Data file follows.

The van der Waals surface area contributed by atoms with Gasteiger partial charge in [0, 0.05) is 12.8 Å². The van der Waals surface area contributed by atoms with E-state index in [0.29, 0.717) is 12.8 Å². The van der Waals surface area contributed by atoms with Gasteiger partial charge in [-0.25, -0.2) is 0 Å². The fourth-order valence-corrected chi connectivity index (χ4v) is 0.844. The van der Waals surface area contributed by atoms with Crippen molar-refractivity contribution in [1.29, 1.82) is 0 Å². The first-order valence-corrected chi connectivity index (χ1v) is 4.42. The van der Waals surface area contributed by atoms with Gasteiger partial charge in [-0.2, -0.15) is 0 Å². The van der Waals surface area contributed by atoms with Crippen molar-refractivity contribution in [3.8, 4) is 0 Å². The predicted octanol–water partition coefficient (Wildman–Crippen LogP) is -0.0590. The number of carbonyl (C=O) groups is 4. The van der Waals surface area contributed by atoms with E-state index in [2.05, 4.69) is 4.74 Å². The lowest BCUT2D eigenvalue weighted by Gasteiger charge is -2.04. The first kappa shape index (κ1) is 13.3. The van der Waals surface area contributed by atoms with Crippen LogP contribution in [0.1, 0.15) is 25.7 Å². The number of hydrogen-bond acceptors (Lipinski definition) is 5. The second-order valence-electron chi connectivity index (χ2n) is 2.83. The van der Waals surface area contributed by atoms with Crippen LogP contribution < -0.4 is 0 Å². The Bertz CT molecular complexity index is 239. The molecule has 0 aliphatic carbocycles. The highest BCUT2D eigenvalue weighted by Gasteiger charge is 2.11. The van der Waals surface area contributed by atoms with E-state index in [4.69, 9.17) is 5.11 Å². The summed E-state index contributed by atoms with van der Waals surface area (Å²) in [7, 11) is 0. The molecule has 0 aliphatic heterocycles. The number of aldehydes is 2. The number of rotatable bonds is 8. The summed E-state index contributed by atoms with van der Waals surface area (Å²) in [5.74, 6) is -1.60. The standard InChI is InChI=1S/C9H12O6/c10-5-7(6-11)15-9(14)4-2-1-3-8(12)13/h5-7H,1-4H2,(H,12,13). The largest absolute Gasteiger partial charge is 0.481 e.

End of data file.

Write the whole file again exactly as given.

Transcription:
The van der Waals surface area contributed by atoms with Gasteiger partial charge in [0, 0.05) is 12.8 Å². The van der Waals surface area contributed by atoms with E-state index in [0.29, 0.717) is 12.8 Å². The van der Waals surface area contributed by atoms with Gasteiger partial charge in [-0.25, -0.2) is 0 Å². The fourth-order valence-corrected chi connectivity index (χ4v) is 0.844. The van der Waals surface area contributed by atoms with Crippen molar-refractivity contribution in [1.29, 1.82) is 0 Å². The first-order valence-corrected chi connectivity index (χ1v) is 4.42. The van der Waals surface area contributed by atoms with Gasteiger partial charge in [-0.2, -0.15) is 0 Å². The van der Waals surface area contributed by atoms with Crippen molar-refractivity contribution in [3.8, 4) is 0 Å². The predicted octanol–water partition coefficient (Wildman–Crippen LogP) is -0.0590. The number of carbonyl (C=O) groups is 4. The van der Waals surface area contributed by atoms with E-state index in [2.05, 4.69) is 4.74 Å². The lowest BCUT2D eigenvalue weighted by Gasteiger charge is -2.04. The first kappa shape index (κ1) is 13.3. The van der Waals surface area contributed by atoms with Crippen LogP contribution in [0.1, 0.15) is 25.7 Å². The number of hydrogen-bond acceptors (Lipinski definition) is 5. The second-order valence-electron chi connectivity index (χ2n) is 2.83. The van der Waals surface area contributed by atoms with Crippen LogP contribution < -0.4 is 0 Å². The Bertz CT molecular complexity index is 239. The molecule has 0 aliphatic carbocycles. The highest BCUT2D eigenvalue weighted by Gasteiger charge is 2.11. The van der Waals surface area contributed by atoms with E-state index in [4.69, 9.17) is 5.11 Å². The summed E-state index contributed by atoms with van der Waals surface area (Å²) in [7, 11) is 0. The molecule has 0 aliphatic heterocycles. The number of aldehydes is 2. The number of rotatable bonds is 8. The summed E-state index contributed by atoms with van der Waals surface area (Å²) in [5.74, 6) is -1.60. The standard InChI is InChI=1S/C9H12O6/c10-5-7(6-11)15-9(14)4-2-1-3-8(12)13/h5-7H,1-4H2,(H,12,13). The largest absolute Gasteiger partial charge is 0.481 e.